Prime Minister Madura, the $170 Hamburger, and the Rising Floodwaters of Shonky Venezuela Coverage

Here's a free tip for anyone keen to write about Venezuela: do some research first. Please!


Weighing in on Venezuela’s political and economic situation is in vogue right now, and every pundit and his dog wants to have their say. Unfortunately, many of these pundits know very little about Venezuela, and get basic facts wrong. The latest offender is the influential US free market think tank, the Cato Institute. On June 7, they published an opinion piece bashing Venezuela’s president, “Nicolas Madura”.

For anyone who isn’t particularly familiar with Venezuela, the country’s president is actually a man named Nicolas Maduro. For the casual reader, the reference to President “Madura” may seem like an innocent typographical error. Yet oddly, the article continued to use this incorrect name throughout. In total, the piece referred to “Madura” five times, while not once mentioning the president’s correct name, Maduro.

(Screen grab by Ryan Mallett-Outtrim/Venezuelanalysis)

Having trouble squinting? Here’s a close up.

(Screen grab by Ryan Mallett-Outtrim/Venezuelanalysis)

We’re all guilty of the occasional typographical error (just ask anyone who has edited any of my articles), but getting basic facts wrong is deeply problematic. You may think I’m being nit-picky, but let me ask you this: would you take me seriously if I wrote an op-ed about US President Barack Alabama? What if I weighed in on the performance of UK Prime Minister Benjamin Netanyahu? Canada’s President Justin Hollande? Australia’s Tony Turnbull? You’d probably suspect I know very little about these countries and their leaders.

The same applies to Venezuela.

If you don’t know basic facts about a country, you probably aren’t well suited to writing about it, let alone producing an opinion piece that draws extremely broad conclusions.

In an email responding to a few of my questions, the author of the piece, Cato Senior Fellow Doug Bandow explained the article on the think tank’s website appeared to have been taken from an early, unedited draft, and corrected versions had been published elsewhere. To his credit, it’s not a bad explanation, and this kind of thing can happen all the time in a rushed newsroom, or any other high pressure environment where time matters.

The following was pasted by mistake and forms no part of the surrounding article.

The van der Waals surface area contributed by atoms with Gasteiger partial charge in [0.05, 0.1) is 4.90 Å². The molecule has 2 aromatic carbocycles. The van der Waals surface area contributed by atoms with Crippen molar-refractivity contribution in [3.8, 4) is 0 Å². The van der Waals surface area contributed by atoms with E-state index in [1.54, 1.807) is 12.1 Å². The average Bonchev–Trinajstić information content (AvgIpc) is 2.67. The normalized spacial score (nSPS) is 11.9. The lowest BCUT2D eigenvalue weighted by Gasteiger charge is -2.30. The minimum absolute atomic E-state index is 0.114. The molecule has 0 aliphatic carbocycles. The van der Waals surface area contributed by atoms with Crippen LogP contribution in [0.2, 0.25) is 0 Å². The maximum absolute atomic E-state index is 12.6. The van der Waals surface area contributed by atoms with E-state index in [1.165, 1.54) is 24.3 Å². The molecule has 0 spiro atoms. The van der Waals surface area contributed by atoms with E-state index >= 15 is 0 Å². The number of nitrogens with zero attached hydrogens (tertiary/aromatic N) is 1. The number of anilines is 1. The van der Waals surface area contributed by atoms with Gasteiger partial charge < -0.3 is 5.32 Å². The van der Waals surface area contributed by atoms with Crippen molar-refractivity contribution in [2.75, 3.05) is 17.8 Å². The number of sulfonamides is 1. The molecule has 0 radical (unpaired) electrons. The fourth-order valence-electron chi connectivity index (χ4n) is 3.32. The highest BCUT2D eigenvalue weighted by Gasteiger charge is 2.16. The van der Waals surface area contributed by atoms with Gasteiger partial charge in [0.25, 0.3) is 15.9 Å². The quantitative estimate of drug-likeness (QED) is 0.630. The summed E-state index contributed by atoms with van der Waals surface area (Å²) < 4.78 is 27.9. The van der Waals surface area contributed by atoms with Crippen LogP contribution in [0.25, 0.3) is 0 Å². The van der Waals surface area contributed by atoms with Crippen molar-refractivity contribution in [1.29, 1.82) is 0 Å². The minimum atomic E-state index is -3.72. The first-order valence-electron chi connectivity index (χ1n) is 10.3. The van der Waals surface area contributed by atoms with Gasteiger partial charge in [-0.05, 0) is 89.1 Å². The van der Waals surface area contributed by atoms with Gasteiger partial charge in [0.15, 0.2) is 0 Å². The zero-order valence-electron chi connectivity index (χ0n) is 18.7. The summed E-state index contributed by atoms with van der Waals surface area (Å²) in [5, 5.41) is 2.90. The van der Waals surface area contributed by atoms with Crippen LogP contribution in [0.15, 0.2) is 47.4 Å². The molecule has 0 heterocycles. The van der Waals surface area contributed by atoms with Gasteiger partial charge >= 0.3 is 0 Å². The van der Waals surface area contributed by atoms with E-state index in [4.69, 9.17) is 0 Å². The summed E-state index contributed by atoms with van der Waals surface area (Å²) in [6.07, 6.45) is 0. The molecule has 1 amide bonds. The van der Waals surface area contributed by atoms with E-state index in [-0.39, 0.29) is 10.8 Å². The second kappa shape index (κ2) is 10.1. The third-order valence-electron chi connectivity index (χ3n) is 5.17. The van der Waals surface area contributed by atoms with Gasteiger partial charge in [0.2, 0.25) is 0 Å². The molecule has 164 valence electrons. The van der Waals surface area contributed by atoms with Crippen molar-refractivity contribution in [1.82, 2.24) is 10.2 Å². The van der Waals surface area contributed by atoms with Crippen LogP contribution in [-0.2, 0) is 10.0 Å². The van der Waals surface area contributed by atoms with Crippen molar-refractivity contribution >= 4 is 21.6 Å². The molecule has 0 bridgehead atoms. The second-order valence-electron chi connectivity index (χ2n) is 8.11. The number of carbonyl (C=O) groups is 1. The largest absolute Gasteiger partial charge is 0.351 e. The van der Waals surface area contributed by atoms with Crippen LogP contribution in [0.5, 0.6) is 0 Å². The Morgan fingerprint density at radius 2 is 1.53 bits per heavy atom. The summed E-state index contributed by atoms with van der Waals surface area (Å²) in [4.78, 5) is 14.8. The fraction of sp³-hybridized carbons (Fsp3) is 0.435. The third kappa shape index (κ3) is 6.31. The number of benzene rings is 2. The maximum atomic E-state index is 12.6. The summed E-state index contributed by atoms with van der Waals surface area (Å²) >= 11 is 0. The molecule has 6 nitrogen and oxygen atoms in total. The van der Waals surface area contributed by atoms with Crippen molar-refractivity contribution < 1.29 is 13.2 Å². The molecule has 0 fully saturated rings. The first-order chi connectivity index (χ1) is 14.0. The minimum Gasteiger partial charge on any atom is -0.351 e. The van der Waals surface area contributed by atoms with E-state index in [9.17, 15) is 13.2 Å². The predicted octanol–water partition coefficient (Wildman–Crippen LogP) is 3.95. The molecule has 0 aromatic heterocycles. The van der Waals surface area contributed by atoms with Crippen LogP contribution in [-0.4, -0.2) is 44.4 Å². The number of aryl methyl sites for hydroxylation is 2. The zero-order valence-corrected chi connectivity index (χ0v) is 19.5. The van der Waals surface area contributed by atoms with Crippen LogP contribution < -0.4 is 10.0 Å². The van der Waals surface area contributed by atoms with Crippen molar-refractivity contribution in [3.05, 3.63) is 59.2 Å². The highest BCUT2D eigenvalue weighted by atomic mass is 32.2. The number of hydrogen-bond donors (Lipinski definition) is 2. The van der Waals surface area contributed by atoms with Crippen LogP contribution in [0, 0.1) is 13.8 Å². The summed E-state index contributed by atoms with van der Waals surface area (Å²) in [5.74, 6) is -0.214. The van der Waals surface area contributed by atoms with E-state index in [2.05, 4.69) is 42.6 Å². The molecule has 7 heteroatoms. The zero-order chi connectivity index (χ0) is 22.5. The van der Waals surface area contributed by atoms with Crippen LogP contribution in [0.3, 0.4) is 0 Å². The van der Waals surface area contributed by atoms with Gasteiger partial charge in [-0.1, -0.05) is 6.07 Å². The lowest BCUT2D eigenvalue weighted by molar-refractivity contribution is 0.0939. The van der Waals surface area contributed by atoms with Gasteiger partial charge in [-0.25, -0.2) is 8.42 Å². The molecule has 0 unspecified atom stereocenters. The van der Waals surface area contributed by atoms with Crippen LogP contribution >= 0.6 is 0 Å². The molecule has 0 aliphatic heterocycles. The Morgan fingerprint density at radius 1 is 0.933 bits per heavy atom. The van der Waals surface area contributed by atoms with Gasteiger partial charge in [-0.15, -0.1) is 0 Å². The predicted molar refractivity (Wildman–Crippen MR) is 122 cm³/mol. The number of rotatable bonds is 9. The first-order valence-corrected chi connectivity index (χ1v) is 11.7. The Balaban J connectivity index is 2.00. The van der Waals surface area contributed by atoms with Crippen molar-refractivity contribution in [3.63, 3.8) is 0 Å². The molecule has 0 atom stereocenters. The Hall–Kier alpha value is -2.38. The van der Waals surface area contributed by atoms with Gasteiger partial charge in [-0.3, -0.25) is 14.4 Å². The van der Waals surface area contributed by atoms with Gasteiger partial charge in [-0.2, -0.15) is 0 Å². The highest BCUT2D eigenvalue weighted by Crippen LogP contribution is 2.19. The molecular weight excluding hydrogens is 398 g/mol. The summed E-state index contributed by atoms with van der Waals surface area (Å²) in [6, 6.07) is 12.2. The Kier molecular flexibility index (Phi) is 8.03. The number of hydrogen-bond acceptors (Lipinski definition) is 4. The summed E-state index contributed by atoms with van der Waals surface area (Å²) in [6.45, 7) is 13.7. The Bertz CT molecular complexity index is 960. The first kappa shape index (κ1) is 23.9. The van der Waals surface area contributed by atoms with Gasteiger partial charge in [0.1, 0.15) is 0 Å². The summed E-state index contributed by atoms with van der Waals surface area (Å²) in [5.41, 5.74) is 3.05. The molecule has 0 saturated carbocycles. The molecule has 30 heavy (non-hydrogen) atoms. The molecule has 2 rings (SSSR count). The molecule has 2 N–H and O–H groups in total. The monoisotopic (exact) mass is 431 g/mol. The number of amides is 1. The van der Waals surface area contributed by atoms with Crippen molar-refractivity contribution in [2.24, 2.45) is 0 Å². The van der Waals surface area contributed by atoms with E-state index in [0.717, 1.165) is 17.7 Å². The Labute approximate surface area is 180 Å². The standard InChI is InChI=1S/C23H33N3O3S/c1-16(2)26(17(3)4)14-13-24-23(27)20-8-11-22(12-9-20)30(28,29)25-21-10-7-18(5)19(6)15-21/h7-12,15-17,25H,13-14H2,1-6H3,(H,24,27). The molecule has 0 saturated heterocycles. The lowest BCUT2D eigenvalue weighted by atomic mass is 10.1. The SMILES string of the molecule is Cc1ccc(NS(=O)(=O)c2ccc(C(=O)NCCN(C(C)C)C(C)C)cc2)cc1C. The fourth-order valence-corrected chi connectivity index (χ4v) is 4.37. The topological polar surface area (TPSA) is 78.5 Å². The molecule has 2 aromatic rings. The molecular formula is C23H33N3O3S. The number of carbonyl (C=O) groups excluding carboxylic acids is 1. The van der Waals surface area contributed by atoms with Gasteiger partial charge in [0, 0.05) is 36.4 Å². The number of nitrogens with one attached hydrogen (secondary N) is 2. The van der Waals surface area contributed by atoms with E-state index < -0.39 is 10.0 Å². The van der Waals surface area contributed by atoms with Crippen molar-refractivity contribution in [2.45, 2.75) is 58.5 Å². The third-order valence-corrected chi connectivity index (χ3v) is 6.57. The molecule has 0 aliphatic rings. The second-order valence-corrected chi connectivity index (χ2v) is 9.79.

The problem is that when it comes to Venezuela, these kinds of errors seem to have become unusually common in recent weeks. Back in mid-May, The Guardian published a piece titled “Venezuelan PM braced for protests as political crisis deepens”. Of course, Maduro is a president, not a prime minister.

(Screen grab by Ryan Mallett-Outtrim/Venezuelanalysis)

Meanwhile, the BBC appears to have gotten comfortable using sets of economic data that are dubious at best, such as claiming unemployment is now at 17 percent, and inflation is at a jaw dropping 700 percent.

(Screen grab by Ryan Mallett-Outtrim/Venezuelanalysis)

As seasoned debunker Joe Emersberger pointed out, unemployment is probably closer to 7 percent, and annual inflation is on track to hit somewhere around 150 percent. That figure of 700 (actually, 720) percent appeared to be sourced from a controversial IMF document. When it was released in January, it even seemed to raise eyebrows over at Bloomberg, which noted the figure is “nearly quadruple the median 184 percent estimate from 12 economists surveyed by Bloomberg, and exceeding the highest forecast of 700 percent from Nomura Securities”.

The issue here isn’t even the extraordinary numbers (perhaps the IMF will be right this time), but the fact that the BBC failed to contextualise them alongside more cautious, broadly accepted estimates. But alas, shocking claims get clicks, while careful, sober analysis rarely goes viral.